Cocktails & Spirits

Giant Balls... Of Ice (For Just $1,000)

Oh, they've been around. For a while now. But a few weeks back Clean Plate Charlie stumbled onto a Japanese ball-perfecting machine. Sounds sort of lecherous. Right?

Fortunately, it is not. Ice balls have become a popular means for improving the quality of spirits on the rocks. In fact, Macallan even sells signature Japanese ice ball making machines. Clean Plate Charlie decided to chat with whiskey connoisseur and Tap 42 Beverage Director Paige Nast about the science and means for producing these beautiful balls of ice.

See also: 

According to Nast, "The shape of the sphere has less surface area, which melts slower than having small cubes of ice. A bit of water actually opens up spirits that have been aged and this works well, because it dissolves much slower than ice."

For those of you looking to spend some cash on the ultimate bar-toy, the Macallan Ice Ball Machine can be found for £650--that's over $1,000 --although we have heard that you can find them for around 500 bucks. The machine, which is made of aluminum alloy, uses gravity to transform a block of ice into perfectly shaped ice balls 65 mm in diameter. It comes with four ice cube molds.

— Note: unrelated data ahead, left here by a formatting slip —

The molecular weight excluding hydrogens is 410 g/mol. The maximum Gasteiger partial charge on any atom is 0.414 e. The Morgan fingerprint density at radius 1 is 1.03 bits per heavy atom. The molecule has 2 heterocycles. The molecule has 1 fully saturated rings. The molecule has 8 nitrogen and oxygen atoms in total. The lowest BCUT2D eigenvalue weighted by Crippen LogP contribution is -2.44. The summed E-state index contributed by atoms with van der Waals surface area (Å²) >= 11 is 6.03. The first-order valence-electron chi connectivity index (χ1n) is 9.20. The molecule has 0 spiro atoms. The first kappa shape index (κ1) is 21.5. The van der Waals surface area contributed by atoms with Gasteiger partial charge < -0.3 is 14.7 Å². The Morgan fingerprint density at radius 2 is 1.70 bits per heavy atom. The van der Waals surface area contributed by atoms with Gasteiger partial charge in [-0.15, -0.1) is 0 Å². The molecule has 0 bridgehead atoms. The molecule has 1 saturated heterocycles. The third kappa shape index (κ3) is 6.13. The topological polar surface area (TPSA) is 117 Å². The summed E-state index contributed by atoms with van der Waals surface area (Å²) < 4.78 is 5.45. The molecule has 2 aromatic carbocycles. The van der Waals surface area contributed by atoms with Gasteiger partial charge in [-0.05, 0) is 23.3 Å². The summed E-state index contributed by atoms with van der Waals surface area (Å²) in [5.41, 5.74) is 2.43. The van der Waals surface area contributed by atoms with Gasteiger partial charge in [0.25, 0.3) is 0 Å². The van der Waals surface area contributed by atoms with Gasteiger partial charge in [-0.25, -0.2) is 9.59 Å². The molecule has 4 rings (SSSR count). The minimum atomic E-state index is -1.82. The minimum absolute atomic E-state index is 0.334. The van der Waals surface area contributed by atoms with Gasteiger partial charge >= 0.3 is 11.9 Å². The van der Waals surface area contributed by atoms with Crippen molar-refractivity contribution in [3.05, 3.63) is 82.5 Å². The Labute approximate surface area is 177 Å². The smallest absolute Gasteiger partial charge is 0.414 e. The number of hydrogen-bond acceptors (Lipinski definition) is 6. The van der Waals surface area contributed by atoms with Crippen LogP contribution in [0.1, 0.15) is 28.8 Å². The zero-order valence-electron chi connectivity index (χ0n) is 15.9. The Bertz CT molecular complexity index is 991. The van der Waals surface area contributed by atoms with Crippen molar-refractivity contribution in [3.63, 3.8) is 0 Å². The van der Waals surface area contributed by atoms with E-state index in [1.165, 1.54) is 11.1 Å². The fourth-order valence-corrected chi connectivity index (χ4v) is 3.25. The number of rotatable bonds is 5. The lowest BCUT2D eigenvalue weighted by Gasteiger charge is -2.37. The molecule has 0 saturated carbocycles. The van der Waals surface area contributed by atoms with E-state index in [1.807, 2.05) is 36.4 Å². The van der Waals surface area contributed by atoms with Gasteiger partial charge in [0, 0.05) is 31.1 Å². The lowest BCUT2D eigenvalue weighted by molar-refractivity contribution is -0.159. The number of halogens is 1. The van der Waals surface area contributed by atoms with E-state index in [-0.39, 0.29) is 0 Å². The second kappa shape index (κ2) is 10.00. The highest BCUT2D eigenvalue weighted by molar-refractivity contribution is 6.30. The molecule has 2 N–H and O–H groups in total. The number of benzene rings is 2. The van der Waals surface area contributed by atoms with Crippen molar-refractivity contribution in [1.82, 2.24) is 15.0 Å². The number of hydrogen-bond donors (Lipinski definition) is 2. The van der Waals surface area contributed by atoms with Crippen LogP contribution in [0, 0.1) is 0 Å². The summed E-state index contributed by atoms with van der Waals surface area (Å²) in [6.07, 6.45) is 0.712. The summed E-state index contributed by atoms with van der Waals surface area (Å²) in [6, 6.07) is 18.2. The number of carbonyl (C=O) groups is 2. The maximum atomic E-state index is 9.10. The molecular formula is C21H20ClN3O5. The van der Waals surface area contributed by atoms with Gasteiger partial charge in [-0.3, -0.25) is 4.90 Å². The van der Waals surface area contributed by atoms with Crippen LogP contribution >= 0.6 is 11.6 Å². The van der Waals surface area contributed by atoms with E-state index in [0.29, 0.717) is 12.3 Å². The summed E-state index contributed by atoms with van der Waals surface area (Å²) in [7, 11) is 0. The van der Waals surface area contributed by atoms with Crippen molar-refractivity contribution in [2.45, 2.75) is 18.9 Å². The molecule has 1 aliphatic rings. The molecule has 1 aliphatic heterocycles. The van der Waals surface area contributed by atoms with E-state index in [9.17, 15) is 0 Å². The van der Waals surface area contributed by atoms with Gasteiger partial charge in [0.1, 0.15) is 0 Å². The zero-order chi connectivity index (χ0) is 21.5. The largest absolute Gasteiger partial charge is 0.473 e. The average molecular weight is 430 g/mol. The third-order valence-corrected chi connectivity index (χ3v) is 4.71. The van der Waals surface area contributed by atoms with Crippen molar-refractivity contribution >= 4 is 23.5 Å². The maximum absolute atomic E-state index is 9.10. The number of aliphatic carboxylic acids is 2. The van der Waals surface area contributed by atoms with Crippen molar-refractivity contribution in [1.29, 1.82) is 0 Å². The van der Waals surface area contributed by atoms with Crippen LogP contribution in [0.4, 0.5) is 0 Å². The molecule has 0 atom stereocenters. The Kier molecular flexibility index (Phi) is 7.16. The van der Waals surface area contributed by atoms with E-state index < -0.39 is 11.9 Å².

Doesn't it seem a bit superfluous to take the time to freeze a block of ice to throw into your $500 to $1,000 machine? Yeah, we think so too.

At the bar, Nast just freezes her balls straight into a sphere-shaped mold. Those can be found on eBay starting at $3.53. Or if you're looking to go more professional, you can check out options for different sized trays on start at $12.95.

Mind you: there is one trick. For beautiful balls, Nast recommends distilled water.

KEEP NEW TIMES BROWARD-PALM BEACH FREE... Since we started New Times Broward-Palm Beach, it has been defined as the free, independent voice of South Florida, and we'd like to keep it that way. With local media under siege, it's more important than ever for us to rally support behind funding our local journalism. You can help by participating in our "I Support" program, allowing us to keep offering readers access to our incisive coverage of local news, food and culture with no paywalls.
Sara Ventiera